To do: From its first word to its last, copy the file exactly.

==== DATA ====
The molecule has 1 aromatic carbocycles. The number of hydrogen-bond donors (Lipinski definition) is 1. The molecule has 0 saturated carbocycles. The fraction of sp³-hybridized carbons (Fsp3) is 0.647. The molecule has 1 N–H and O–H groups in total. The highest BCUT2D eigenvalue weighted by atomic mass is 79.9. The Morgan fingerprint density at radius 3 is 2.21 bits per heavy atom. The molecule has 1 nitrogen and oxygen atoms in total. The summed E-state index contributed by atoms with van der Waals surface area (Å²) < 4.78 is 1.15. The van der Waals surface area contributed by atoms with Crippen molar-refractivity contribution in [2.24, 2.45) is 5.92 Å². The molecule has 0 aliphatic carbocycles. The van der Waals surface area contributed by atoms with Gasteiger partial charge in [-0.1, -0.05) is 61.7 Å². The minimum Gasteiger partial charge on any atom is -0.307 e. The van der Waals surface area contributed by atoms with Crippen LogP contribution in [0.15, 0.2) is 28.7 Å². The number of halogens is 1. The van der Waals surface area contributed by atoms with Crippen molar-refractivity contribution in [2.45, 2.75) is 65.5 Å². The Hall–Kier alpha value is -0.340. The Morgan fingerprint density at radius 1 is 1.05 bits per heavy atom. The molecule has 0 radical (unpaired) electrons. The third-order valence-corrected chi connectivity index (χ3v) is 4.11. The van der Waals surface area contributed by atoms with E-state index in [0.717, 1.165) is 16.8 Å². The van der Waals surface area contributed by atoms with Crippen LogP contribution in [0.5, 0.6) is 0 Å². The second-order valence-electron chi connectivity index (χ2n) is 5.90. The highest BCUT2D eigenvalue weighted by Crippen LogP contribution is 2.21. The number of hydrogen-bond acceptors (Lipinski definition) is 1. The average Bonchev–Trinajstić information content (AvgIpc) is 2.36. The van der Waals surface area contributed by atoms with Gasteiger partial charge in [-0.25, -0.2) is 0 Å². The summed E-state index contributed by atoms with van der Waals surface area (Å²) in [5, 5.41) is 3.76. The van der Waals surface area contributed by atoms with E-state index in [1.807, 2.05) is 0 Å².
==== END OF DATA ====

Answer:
The molecule has 1 aromatic carbocycles. The number of hydrogen-bond donors (Lipinski definition) is 1. The molecule has 0 saturated carbocycles. The fraction of sp³-hybridized carbons (Fsp3) is 0.647. The molecule has 1 N–H and O–H groups in total. The highest BCUT2D eigenvalue weighted by atomic mass is 79.9. The Morgan fingerprint density at radius 3 is 2.21 bits per heavy atom. The molecule has 1 nitrogen and oxygen atoms in total. The summed E-state index contributed by atoms with van der Waals surface area (Å²) < 4.78 is 1.15. The van der Waals surface area contributed by atoms with Crippen molar-refractivity contribution in [2.24, 2.45) is 5.92 Å². The molecule has 0 aliphatic carbocycles. The van der Waals surface area contributed by atoms with Gasteiger partial charge in [-0.1, -0.05) is 61.7 Å². The minimum Gasteiger partial charge on any atom is -0.307 e. The van der Waals surface area contributed by atoms with Crippen LogP contribution in [0.15, 0.2) is 28.7 Å². The number of halogens is 1. The van der Waals surface area contributed by atoms with Crippen molar-refractivity contribution in [2.45, 2.75) is 65.5 Å². The Hall–Kier alpha value is -0.340. The Morgan fingerprint density at radius 1 is 1.05 bits per heavy atom. The molecule has 0 radical (unpaired) electrons. The third-order valence-corrected chi connectivity index (χ3v) is 4.11. The van der Waals surface area contributed by atoms with E-state index in [0.717, 1.165) is 16.8 Å². The van der Waals surface area contributed by atoms with Crippen LogP contribution in [0.5, 0.6) is 0 Å². The second-order valence-electron chi connectivity index (χ2n) is 5.90. The highest BCUT2D eigenvalue weighted by Crippen LogP contribution is 2.21. The number of hydrogen-bond acceptors (Lipinski definition) is 1. The average Bonchev–Trinajstić information content (AvgIpc) is 2.36. The van der Waals surface area contributed by atoms with Gasteiger partial charge in [-0.25, -0.2) is 0 Å². The summed E-state index contributed by atoms with van der Waals surface area (Å²) in [5, 5.41) is 3.76. The van der Waals surface area contributed by atoms with E-state index in [1.807, 2.05) is 0 Å².